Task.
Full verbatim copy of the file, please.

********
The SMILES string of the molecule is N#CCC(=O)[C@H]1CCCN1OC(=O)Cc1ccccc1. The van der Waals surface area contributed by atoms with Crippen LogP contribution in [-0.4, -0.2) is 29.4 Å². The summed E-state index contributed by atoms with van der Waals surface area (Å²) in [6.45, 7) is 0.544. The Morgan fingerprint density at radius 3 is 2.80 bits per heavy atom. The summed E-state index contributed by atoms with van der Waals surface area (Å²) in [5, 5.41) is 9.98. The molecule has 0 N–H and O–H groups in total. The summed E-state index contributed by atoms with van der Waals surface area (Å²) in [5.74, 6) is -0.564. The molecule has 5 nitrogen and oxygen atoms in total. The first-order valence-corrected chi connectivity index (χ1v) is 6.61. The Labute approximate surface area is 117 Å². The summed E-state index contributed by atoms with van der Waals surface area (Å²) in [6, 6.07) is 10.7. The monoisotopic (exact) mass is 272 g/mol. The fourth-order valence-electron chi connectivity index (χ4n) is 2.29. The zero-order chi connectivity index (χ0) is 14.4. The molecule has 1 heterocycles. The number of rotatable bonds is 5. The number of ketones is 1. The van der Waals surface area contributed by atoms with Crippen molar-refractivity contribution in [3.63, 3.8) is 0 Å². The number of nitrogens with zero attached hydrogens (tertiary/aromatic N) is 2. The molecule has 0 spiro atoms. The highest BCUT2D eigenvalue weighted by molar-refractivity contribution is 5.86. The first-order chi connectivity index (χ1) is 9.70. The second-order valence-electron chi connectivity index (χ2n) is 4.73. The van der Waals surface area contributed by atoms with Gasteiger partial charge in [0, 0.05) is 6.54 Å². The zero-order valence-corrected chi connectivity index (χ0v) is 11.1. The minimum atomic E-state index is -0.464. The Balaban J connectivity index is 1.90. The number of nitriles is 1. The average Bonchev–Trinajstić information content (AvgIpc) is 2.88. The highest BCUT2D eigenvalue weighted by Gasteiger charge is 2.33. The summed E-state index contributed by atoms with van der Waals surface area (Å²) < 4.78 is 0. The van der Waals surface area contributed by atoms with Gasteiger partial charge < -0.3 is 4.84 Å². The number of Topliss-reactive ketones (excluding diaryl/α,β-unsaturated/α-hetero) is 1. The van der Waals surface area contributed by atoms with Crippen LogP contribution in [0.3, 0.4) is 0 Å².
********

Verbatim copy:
The SMILES string of the molecule is N#CCC(=O)[C@H]1CCCN1OC(=O)Cc1ccccc1. The van der Waals surface area contributed by atoms with Crippen LogP contribution in [-0.4, -0.2) is 29.4 Å². The summed E-state index contributed by atoms with van der Waals surface area (Å²) in [6.45, 7) is 0.544. The Morgan fingerprint density at radius 3 is 2.80 bits per heavy atom. The summed E-state index contributed by atoms with van der Waals surface area (Å²) in [5, 5.41) is 9.98. The molecule has 0 N–H and O–H groups in total. The summed E-state index contributed by atoms with van der Waals surface area (Å²) in [5.74, 6) is -0.564. The molecule has 5 nitrogen and oxygen atoms in total. The first-order valence-corrected chi connectivity index (χ1v) is 6.61. The Labute approximate surface area is 117 Å². The summed E-state index contributed by atoms with van der Waals surface area (Å²) in [6, 6.07) is 10.7. The monoisotopic (exact) mass is 272 g/mol. The fourth-order valence-electron chi connectivity index (χ4n) is 2.29. The zero-order chi connectivity index (χ0) is 14.4. The molecule has 1 heterocycles. The number of rotatable bonds is 5. The number of ketones is 1. The van der Waals surface area contributed by atoms with Crippen molar-refractivity contribution in [3.63, 3.8) is 0 Å². The number of nitrogens with zero attached hydrogens (tertiary/aromatic N) is 2. The molecule has 0 spiro atoms. The highest BCUT2D eigenvalue weighted by molar-refractivity contribution is 5.86. The first-order chi connectivity index (χ1) is 9.70. The second-order valence-electron chi connectivity index (χ2n) is 4.73. The van der Waals surface area contributed by atoms with Gasteiger partial charge in [0, 0.05) is 6.54 Å². The zero-order valence-corrected chi connectivity index (χ0v) is 11.1. The minimum atomic E-state index is -0.464. The Balaban J connectivity index is 1.90. The number of nitriles is 1. The average Bonchev–Trinajstić information content (AvgIpc) is 2.88. The highest BCUT2D eigenvalue weighted by Gasteiger charge is 2.33. The summed E-state index contributed by atoms with van der Waals surface area (Å²) < 4.78 is 0. The van der Waals surface area contributed by atoms with Gasteiger partial charge < -0.3 is 4.84 Å². The number of Topliss-reactive ketones (excluding diaryl/α,β-unsaturated/α-hetero) is 1. The van der Waals surface area contributed by atoms with Crippen LogP contribution in [0.3, 0.4) is 0 Å².